Seymour de Ricci

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Seymour de Ricci (1881-1942) was a bibliographer and historian, who was born in England and raised and became a citizen of France.[1][2]

The rock tombs of El Amarna (1903) by N. de Garis Davies and Seymour de Ricci

Early years[edit]

Seymour Montefiore Robert Rosso de Ricci was born in 1881 in Twickenham, United Kingdom.[1][2] His parents were Helen Montefiore (c. 1860-1931) and James Herman de Ricci (1847–1900). He lived with his mother in Paris after 1890, when his parents divorced. His father was a colonial judge and a lawyer.[2]

Education and early career[edit]

Between 1890 and 1898, de Ricci attended the Lycée Janson de Sailly. He attended and subsequently received his bachelier ès lettres from École pratique des hautes études, Sorbonne in 1897. He went to Côtes-du-Nord, Brittany where he studied Roman inscriptions. He met Salomon Reinach, who would be a close friend and mentor, and Émile Guimet. He took an inventory of the inscriptions and published his first book about them in 1897. In 1901 he received his licence. He was a private scholar of epigraphy, Egyptology and bibliography.[2]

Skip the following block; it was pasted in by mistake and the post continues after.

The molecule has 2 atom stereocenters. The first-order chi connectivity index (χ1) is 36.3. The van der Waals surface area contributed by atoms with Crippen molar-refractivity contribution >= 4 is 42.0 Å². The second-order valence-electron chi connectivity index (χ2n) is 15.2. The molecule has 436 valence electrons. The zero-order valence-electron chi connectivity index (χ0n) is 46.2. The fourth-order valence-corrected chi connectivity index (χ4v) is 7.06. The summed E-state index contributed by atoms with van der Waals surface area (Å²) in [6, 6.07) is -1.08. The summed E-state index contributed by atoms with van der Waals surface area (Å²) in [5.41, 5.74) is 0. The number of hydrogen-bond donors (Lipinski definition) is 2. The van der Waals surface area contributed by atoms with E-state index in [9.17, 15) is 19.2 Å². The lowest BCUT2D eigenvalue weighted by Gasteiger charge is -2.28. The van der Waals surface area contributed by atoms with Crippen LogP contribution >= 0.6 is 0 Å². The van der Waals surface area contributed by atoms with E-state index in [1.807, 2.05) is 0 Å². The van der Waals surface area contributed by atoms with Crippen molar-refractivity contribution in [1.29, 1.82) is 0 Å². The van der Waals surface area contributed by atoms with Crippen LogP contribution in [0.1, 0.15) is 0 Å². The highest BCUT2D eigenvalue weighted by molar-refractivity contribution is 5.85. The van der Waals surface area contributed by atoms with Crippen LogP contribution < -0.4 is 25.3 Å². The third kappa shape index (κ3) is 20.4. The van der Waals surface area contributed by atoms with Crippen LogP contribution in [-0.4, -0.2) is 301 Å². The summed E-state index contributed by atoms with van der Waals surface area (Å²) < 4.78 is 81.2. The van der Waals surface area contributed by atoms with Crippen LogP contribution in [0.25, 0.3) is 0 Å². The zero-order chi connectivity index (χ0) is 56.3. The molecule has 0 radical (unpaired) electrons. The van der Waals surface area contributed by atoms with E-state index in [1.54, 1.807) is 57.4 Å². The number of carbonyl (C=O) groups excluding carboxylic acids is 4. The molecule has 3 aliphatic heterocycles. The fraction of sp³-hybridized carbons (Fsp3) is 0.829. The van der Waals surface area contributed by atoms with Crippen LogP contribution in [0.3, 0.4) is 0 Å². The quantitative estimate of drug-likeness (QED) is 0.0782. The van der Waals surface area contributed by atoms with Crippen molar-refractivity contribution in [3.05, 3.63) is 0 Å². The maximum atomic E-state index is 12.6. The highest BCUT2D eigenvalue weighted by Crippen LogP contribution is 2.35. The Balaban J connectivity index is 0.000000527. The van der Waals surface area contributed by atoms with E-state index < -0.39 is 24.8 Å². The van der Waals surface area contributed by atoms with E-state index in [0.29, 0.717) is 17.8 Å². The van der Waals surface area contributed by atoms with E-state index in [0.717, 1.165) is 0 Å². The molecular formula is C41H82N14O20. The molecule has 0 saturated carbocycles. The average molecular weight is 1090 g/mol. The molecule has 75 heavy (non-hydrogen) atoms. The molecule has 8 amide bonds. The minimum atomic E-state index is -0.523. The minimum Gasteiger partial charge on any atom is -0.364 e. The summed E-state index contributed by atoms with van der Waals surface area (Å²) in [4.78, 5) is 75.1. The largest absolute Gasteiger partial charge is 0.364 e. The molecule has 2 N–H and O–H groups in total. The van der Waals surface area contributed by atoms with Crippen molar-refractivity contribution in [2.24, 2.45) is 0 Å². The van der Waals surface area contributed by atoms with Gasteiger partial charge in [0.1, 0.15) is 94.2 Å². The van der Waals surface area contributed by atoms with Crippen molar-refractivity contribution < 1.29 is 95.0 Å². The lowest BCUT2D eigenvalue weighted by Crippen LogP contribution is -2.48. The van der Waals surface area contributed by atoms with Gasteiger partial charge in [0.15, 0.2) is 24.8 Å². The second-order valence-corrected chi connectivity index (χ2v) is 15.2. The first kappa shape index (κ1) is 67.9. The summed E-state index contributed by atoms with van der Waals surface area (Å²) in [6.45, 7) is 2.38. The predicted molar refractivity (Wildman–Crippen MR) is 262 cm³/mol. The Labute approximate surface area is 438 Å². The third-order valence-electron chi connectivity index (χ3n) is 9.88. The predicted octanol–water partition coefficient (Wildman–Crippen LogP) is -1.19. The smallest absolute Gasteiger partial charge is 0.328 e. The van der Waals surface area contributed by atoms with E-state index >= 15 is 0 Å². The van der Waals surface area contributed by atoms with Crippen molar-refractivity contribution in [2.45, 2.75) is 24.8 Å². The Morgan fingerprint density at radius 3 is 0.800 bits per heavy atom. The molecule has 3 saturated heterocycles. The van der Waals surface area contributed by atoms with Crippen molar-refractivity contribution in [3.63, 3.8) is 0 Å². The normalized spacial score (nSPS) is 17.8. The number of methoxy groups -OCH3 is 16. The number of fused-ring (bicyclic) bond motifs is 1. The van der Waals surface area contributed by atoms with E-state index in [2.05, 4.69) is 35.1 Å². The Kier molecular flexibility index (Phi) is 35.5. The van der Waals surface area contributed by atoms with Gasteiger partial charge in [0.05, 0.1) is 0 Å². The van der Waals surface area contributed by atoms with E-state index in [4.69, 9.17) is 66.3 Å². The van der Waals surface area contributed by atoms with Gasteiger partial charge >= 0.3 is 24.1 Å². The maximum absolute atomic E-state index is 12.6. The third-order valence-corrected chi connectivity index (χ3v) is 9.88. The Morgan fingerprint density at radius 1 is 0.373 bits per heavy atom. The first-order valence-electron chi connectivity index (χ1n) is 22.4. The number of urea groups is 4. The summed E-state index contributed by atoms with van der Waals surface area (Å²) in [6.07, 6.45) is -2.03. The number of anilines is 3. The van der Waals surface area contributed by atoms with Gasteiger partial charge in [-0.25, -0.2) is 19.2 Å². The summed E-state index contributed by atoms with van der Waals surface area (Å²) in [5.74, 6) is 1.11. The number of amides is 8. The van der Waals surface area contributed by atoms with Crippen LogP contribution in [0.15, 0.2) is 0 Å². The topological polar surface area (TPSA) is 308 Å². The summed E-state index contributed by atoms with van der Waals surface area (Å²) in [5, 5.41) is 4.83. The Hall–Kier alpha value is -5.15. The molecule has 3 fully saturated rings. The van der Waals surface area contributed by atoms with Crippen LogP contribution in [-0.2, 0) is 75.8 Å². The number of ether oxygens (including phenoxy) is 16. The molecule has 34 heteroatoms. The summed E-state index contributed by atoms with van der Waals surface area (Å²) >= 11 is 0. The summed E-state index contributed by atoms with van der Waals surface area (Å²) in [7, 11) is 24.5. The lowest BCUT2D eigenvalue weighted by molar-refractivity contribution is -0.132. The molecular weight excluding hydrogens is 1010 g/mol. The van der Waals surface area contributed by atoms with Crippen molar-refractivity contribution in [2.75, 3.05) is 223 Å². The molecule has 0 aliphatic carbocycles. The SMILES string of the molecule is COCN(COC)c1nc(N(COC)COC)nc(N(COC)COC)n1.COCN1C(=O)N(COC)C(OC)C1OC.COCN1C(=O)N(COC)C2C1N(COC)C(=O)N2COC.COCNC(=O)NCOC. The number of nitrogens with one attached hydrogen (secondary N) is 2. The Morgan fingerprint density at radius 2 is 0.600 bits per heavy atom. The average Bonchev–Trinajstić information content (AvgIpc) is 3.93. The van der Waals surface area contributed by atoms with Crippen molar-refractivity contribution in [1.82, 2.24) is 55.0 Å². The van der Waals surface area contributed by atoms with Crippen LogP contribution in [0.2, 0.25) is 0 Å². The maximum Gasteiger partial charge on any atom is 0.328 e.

Personal life and the war[edit]

De Ricci became a French citizen in 1901. He married Jenny Gabrielle Thérèse Dreyfus about 1902. She was born about 1886 and died about 1938.[2]

During World War I, he was a French Army second-class chasseur à pied. He was an interpreter for the British later in the war. After the war, de Ricci divorced Jenny and he married Delphine Levy Feher in 1920. She was born about 1886 and died about 1977.[2]


De Ricci died in Suresnes, near Paris, France in 1942.[2]


A selection of de Ricci's works include the following:

Sole author[edit]


Digitized notes[edit]

Notes from de Ricci have been digitized for an online database, Seymour de Ricci Bibliotheca Britannica Manuscripta Digitized Archive. The notes, at the University of London's Senate House Library, had been intended for publishing of Bibliotheca Britannica Manuscripta, which was not completed. They had been originally bequeathed to the Historical Research in London in the form of more than 60,000 index cards.[1]


  1. ^ a b c "Seymour de Ricci Bibliotheca Britannica Manuscripta Digitized Archive". Penn Libraries, University of London Research Library Services. Retrieved 15 June 2013. 
  2. ^ a b c d e f g "Seymour de Ricci". Dictionary of Art Historians. Retrieved 15 June 2013. 

Further reading[edit]

External links[edit]